These same three gangs were at the top of every question that tried to identify the threat that each gang posed to the state.  The membership of these three gangs accounted for more than half of the entire estimated statewide population of gang members.  The Bloods were by far the largest with 4,064 members, followed by the Latin Kings (2,345 member), and the Crips (2,122).   Additionally, these three gangs were identified as the ones that were “most serious,” “most violent” and “most actively recruiting” by responding agencies. 

            The survey asked responding agencies to provide estimates on gender composition.  Respondents were able to provide gender breakdowns for virtually the entire population (98%) of reported gang members. Overall, approximately 14,658 males and 1,714 females were reported, resulting in a male to female ratio of 9 to  1.  However, there are certain gangs where females comprise a significant portion of the membership.  Twenty-two gangs were reported to have a female membership of 25 percent or more. 

            These survey results enhance our collective understanding about gangs in New Jersey, to be sure, but this knowledge is wasted without appropriate action.  Armed with this information, elected officials, community leaders, educators, and citizens should partner with law enforcement to identify the nature of the gang problem in their community and craft meaningful solutions.  The following recommendations are offered as a starting point for what we hope is an ongoing dialog:
           

  • The Governor and the Office of the Attorney General (OAG) should consider issuing an executive directive regarding the systematic collection of gang-related crime data.  This may accelerate progress toward enactment of legislation on the topic.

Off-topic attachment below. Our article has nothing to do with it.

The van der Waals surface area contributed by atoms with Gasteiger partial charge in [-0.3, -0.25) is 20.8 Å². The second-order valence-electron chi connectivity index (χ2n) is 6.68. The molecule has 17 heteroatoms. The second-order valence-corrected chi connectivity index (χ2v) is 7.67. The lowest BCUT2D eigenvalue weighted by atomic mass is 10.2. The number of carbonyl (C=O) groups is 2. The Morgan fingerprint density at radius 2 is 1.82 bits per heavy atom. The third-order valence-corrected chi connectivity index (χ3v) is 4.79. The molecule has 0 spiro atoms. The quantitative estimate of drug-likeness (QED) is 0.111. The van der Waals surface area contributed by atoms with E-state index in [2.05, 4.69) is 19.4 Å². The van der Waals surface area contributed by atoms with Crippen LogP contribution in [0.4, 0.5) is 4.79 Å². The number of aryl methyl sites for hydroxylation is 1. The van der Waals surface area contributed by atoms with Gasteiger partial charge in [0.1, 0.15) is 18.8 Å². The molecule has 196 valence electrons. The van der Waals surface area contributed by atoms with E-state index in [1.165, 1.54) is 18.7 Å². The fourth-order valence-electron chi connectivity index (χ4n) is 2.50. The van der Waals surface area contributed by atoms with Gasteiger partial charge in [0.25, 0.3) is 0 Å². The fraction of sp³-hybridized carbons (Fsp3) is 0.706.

• Since most agencies report that they do not currently participate in task forces on gangs, the OAG should continue to emphasize the value and importance of the task force approach to gang-crime enforcement.

 

  • Survey respondents indicated that an estimated 43 percent of gang members are younger than 18 years of age.  Additionally, almost half of responding agencies (46 percent) reported gang-related incidents in their schools. Law enforcement must actively partner with schools to ensure that educators are trained in recognizing gang activity in the schools.  Lines of communication between law enforcement and the education community should be developed to foster the timely sharing of information. Additionally, data contained in the New Jersey Department of Education’s Electronic Violence and Vandalism Reporting System should be analyzed to determine how gang related incidents in schools are reported.
  • In the 2004 Gang Survey, suburban municipalities were unable to estimate the number of gang members for more than 40 percent of gangs reported in their jurisdictions.  Suburban law enforcement agencies should send personnel to gang awareness training so they are better equipped to assess the nature of the gang problem in their jurisdiction.
  • The small number of municipal police departments using gang tracking systems indicates that while the law enforcement community has a wealth of knowledge about gangs, it does not necessarily have the technological means to share, store, or analyze it.  The Statewide Intelligence Management System (SIMS) is a free statewide intelligence database that has been implemented to ensure that every law enforcement officer within the State of New Jersey has access to extensive intelligence information about gangs, as well as narcotics syndicates, traditional and non-traditional organized crime groups and terrorists.  We encourage law enforcement from all levels to use the system for the tremendous resource that it can be.  For more information about SIMS, please contact 609-882-2000x2333.
            For a complete copy of the survey report, visit http://www.njsp.org.